On December 22, 2023, President Biden signed into law the Foreign Extortion Prevention Act (FEPA) as part of the National Defense Authorization Act for Fiscal Year 2024. The FEPA will add an important new tool for the US to combat overseas bribery.  A compliment to the Foreign Corrupt Practices Act (FCPA) (which prohibits the bribing of foreign officials), the FEPA seeks to combat the “other side” of foreign bribery by criminalizing the demand or receipt of bribes by foreign officials.  US and international companies, as well as foreign officials, should be mindful of these developments.

The FEPA Allows the United States to Prosecute Foreign Officials Who Solicit or Receive Bribes

While the FCPA criminalizes the payment of bribes, the FEPA criminalizes the demand or receipt of bribes.  Specifically, the FEPA makes it “unlawful for any foreign official . . . to corruptly demand, seek, receive, accept, or agree to receive or accept, directly or indirectly, anything of value personally or for any other person or nongovernmental entity, by making use of the mails or any means or instrumentality of interstate commerce, from any person . . . while in the territory of the United States, from an issuer . . . , or from a domestic concern,” if the demand or acceptance is done “in return for— (A) being influenced in the performance of any official act; (B) being induced to do or omit to do any act in violation of the official duty of such foreign official or person; or (C) conferring any improper advantage, in connection with obtaining or retaining business for or with, or directing business to, any person.”[1]

The FEPA broadly defines the term “foreign official,” to include “any official or employee of a foreign government or any department, agency, or instrumentality thereof,” “any senior foreign political figure,”[2] “any official or employee of a public international organization,” and persons acting in either an official or unofficial capacity for or on behalf of “a government, department, agency, or instrumentality . . . [or] a public international organization . . . .”  This scope, like that of the FCPA, is broad enough to cover some persons who would not conventionally be viewed as “government officials”; for example, where institutions such as health-care facilities are State-owned, local hospital or medical clinic procurement staff may constitute “foreign officials” as the FEPA defines the term.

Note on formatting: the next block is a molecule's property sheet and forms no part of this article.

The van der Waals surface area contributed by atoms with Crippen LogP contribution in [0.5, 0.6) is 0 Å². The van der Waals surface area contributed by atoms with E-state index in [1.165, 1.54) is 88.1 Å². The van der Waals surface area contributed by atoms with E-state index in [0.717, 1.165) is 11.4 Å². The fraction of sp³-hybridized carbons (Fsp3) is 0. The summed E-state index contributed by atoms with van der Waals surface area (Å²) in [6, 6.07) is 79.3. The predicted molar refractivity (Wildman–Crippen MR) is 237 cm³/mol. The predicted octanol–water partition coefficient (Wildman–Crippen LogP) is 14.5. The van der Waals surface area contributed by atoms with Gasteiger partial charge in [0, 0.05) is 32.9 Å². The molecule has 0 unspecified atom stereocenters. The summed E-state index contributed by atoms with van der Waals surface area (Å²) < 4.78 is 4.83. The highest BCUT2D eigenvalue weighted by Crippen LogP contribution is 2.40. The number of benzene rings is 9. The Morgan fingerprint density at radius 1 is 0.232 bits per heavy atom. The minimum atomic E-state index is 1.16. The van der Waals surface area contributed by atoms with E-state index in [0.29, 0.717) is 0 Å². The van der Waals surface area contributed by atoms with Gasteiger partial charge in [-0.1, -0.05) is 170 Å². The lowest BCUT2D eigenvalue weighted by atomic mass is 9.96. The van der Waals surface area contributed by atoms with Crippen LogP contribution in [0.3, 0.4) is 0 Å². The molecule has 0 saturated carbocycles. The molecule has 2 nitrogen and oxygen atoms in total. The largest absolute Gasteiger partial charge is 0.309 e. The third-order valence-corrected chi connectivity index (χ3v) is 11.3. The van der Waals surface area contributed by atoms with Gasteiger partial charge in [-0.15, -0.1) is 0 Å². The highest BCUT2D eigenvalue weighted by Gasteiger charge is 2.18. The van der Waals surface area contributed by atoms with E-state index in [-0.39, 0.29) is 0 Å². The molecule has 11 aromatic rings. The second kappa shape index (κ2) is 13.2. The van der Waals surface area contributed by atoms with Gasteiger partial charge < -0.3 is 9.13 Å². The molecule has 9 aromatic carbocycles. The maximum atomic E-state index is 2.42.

Violations of the FEPA may result in a fine of no more than $250,000 (or three times the monetary equivalent of the thing of value), up to fifteen years imprisonment, or both.  Offenses under the FEPA are “subject to extraterritorial Federal jurisdiction.”

Companies whose activities concern the United States should be mindful of the FEPA when interacting with non-US public officials and should also ensure that their internal compliance programs accurately reflect this new development in anti-corruption efforts.

 

[1] The text of the FEPA can be found in Section 5101 of H.R. 2670, which is available at: https://www.congress.gov/118/bills/hr2670/BILLS-118hr2670enr.pdf .

[2] The term “senior foreign political figure” is defined by reference to 31 C.F.R. § 1010.605, which defines “senior foreign political figure” to include current or former senior officials in branches of foreign government, senior officials of major political parties, and senior executives of foreign-government owned commercial enterprises, as well as, among other things, immediate family members and close associates of such persons.  31 C.F.R. § 1010.605(p).

 

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